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    Labor is work, and usually you will not be able to eat. You will probably get an intravenous catheter (IV) so that fluids or calories can be given as needed. Your blood glucose levels will be monitored frequently during labor. You can be given insulin either as injections or through the IV. Many women don’t need insulin during active labor.
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    High blood pressure can be a sign of pre­eclampsia, a serious condition that occurs more often in women with diabetes. Preeclampsia may also lead to early delivery, often by C-section.

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    You’ll need more frequent visits to your obstetrician, perhaps every two weeks for the first part of your pregnancy and weekly during the last month. The reason for these visits is to make sure that your baby is developing as expected and that you stay in good health.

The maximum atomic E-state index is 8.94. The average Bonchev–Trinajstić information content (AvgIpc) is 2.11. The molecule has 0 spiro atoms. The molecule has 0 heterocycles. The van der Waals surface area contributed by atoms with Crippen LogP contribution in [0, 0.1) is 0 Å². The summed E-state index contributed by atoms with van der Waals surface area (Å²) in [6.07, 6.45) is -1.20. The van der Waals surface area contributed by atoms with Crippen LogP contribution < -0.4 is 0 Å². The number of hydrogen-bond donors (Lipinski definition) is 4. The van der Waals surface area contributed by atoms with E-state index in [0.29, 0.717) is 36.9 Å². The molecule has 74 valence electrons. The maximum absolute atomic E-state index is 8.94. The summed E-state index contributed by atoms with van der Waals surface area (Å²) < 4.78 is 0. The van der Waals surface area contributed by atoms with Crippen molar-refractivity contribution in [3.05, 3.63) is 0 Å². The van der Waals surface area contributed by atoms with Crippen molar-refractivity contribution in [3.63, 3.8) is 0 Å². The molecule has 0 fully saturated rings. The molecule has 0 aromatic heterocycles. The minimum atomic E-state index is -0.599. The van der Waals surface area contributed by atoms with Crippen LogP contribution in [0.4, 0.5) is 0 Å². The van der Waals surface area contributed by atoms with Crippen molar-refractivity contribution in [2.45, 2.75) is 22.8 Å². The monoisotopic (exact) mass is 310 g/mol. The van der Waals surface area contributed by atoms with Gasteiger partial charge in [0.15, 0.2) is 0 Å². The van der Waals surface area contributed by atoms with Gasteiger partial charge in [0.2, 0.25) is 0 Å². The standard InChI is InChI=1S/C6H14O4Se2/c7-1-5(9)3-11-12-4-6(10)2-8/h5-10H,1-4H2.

Common Tests During Pregnancy

    • You will be screened for neural tube defects early in pregnancy (around weeks 15–18) by measuring the concentration of alpha-­fetoprotein in your blood.
    • You’ll need an ultrasound test early in your pregnancy (to show when your baby was conceived) and several more throughout your pregnancy to follow the baby’s growth.
    • A fetal echocardiogram may be done around the middle of your pregnancy.